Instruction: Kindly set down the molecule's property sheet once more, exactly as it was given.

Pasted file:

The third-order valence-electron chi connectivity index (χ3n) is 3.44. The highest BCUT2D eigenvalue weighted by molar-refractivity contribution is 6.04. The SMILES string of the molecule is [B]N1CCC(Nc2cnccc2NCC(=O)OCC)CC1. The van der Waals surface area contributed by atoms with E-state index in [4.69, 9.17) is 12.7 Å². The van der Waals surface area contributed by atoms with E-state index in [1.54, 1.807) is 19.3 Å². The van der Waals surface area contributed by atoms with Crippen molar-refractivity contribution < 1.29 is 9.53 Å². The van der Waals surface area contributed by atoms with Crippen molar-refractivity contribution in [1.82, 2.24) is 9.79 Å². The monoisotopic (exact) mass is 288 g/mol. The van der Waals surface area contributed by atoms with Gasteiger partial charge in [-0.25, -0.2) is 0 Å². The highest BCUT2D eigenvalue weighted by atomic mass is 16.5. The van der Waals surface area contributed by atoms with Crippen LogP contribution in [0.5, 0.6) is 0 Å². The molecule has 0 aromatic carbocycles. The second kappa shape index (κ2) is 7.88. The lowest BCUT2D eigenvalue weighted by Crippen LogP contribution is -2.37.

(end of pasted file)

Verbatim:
The third-order valence-electron chi connectivity index (χ3n) is 3.44. The highest BCUT2D eigenvalue weighted by molar-refractivity contribution is 6.04. The SMILES string of the molecule is [B]N1CCC(Nc2cnccc2NCC(=O)OCC)CC1. The van der Waals surface area contributed by atoms with E-state index in [4.69, 9.17) is 12.7 Å². The van der Waals surface area contributed by atoms with E-state index in [1.54, 1.807) is 19.3 Å². The van der Waals surface area contributed by atoms with Crippen molar-refractivity contribution < 1.29 is 9.53 Å². The van der Waals surface area contributed by atoms with Crippen molar-refractivity contribution in [1.82, 2.24) is 9.79 Å². The monoisotopic (exact) mass is 288 g/mol. The van der Waals surface area contributed by atoms with Gasteiger partial charge in [-0.25, -0.2) is 0 Å². The highest BCUT2D eigenvalue weighted by atomic mass is 16.5. The van der Waals surface area contributed by atoms with Crippen LogP contribution in [0.5, 0.6) is 0 Å². The molecule has 0 aromatic carbocycles. The second kappa shape index (κ2) is 7.88. The lowest BCUT2D eigenvalue weighted by Crippen LogP contribution is -2.37.